What to see in the Metro, Moscow’s cheapest and most incredible museum

Grigory Avoyan, RBTH
A luxury underground made of marble and granite, the Moscow Metro is not just a means of public transport, but a special place full of impressive artworks dating to the epoch of socialist realism. RBTH has mapped out its own route along Moscow’s most interesting Metro stations.

There are 12 lines and 196 stations in the Moscow Metro, with 44 of them recognized as items of cultural heritage. The most beautiful underground in the world carries over seven million passengers daily and is the fifth busiest system in the world. The Moscow Metro envisages building 78 more stations by 2020, thus increasing its underground extension by more than 160 kilometers.

Take a ride on the Moscow Metro for 28 rubles (about $0.50) with a “Troika” card and take an excursion along this route mapped out by RBTH. The Moscow Metro is open daily from 05:35 until 01:00. It opened in 1935.

The Koltsevaya (ring) line of the Moscow Metro is unique for an underground. According to legend, Soviet leader Joseph Stalin, having listened to a report on the development of the Metro for the umpteenth time, put a cup of coffee on the project’s plan leaving a round spot on the plan. True or not, the Koltsevaya line features the Metro’s most beautiful stations and constitutes a significant part of our route.

In the southern hall of one of its first stations, Sportivnaya, visit the Museum of the Moscow Metro (free entrance). Here you can find five-kopeck coins and oak turnstiles, and even the smell is unique.


Photo credit: TASS/Stanislav Krasilnikov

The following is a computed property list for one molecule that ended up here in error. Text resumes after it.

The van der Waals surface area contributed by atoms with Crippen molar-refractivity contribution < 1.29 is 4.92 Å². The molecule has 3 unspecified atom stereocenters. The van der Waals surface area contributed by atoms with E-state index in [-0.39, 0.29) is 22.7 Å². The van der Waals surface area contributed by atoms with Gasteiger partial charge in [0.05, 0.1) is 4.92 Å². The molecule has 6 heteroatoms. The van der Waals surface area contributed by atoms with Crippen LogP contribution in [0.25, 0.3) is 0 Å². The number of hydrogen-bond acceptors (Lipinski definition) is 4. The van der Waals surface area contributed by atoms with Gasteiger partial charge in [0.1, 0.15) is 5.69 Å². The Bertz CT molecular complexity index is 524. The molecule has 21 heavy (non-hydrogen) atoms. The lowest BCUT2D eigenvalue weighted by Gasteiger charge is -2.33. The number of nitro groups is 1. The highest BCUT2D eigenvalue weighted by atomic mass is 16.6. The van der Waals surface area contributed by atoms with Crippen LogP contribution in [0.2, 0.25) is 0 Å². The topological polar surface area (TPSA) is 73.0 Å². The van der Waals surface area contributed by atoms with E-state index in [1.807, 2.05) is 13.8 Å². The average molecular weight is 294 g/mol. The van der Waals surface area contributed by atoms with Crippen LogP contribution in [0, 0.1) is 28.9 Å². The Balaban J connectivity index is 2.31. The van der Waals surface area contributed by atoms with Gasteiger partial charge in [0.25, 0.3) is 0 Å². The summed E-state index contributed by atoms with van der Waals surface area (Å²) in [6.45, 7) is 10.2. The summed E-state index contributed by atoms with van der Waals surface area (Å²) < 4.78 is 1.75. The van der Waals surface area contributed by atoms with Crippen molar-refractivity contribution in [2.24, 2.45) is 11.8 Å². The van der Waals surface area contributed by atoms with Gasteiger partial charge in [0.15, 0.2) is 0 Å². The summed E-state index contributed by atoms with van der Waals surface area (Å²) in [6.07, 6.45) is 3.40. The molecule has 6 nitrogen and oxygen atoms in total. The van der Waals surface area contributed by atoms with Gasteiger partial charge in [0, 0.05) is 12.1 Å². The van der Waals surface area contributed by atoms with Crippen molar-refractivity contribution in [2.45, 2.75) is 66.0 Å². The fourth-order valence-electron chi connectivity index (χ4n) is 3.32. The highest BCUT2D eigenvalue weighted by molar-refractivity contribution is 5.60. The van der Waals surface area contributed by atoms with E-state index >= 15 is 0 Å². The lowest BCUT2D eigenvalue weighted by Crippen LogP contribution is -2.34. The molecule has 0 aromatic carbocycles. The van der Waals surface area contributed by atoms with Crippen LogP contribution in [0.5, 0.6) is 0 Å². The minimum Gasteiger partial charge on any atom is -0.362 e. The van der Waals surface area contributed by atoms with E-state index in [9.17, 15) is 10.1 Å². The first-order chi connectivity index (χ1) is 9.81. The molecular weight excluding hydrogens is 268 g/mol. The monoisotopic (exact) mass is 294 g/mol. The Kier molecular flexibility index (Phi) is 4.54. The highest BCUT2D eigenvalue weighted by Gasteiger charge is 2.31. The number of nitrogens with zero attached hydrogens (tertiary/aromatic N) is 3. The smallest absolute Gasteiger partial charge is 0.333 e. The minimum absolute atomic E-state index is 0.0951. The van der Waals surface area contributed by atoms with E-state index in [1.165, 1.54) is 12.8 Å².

Start here on the deep-blue Arbatskaya-Pokrovskaya line in the city’s east. Initially it was meant to serve the Electrical Power Station and was dedicated to the study of light and industrial production. The ceiling has 318 original lamps and the bas-reliefs on the pillars of the central hall, made of marble from Prokhoro-Balandino (Chelyabinsk), are dedicated to the theme of labor and depict the Electrical Power Station’s workers, builders and smiths.

Ploshchad Revolyutsii

Photo credit: Photoxpress
Two stops later you’ll find the Ploshchad Revoliutsii (“Revolution Square”) station designed by famous Russian architect Aleksei Dushkin and featuring 76 bronze sculptures. One of the most difficult tasks for sculptor Matvey Manizer was how to fit these life-size figures into the station’s small niches. But Stalin was impressed when visiting its opening in 1938, remarking, “they’re so true to life.” Students believe that rubbing the nose of the border guard’s dog statue here brings good luck before an exam. Touching the foot of the statue of a female student is thought to cure an unhappy relationship.


Photo credit: TASS/Alexander Katkov
The next stop is part of the biggest connection hub in Moscow with three entire stations; it is the second longest station after Vorobyovy Gory. In the Arbatskaya station on the Filevskaya Line (no direct connection to this Arbatskaya station) there is a cheap and authentic café for Metro workers. Although intended for transport employees, all are welcome. It is located next to the last car from the center and is open Monday-Friday from 09:00 to 18:00.


Photo credit: Lori/Legion-Media
Change to the Koltsevaya line at Kievskaya. Kievskaya completed the Koltsevaya line circle and was Nikita Khrushchev’s pet project. In 1953 he was elected First Secretary of the Central Committee of the Communist Party and took the opportunity to build a station worthy of his native Ukraine. The 18 mosaics here are embedded in a stucco frame with motifs of Ukrainian ornaments. Khrushchev, having inaugurated this grandiose project, began a fight against “architectural abuses” and by doing so saved Kievskaya from its “competitors.” The station’s decorations tells the story of the mutual relations between Russia and Ukraine since the times of the “Pereyaslav Rada” when Cossacks from Zaporizhie united with Russia and took an oath of loyalty to the Tsar.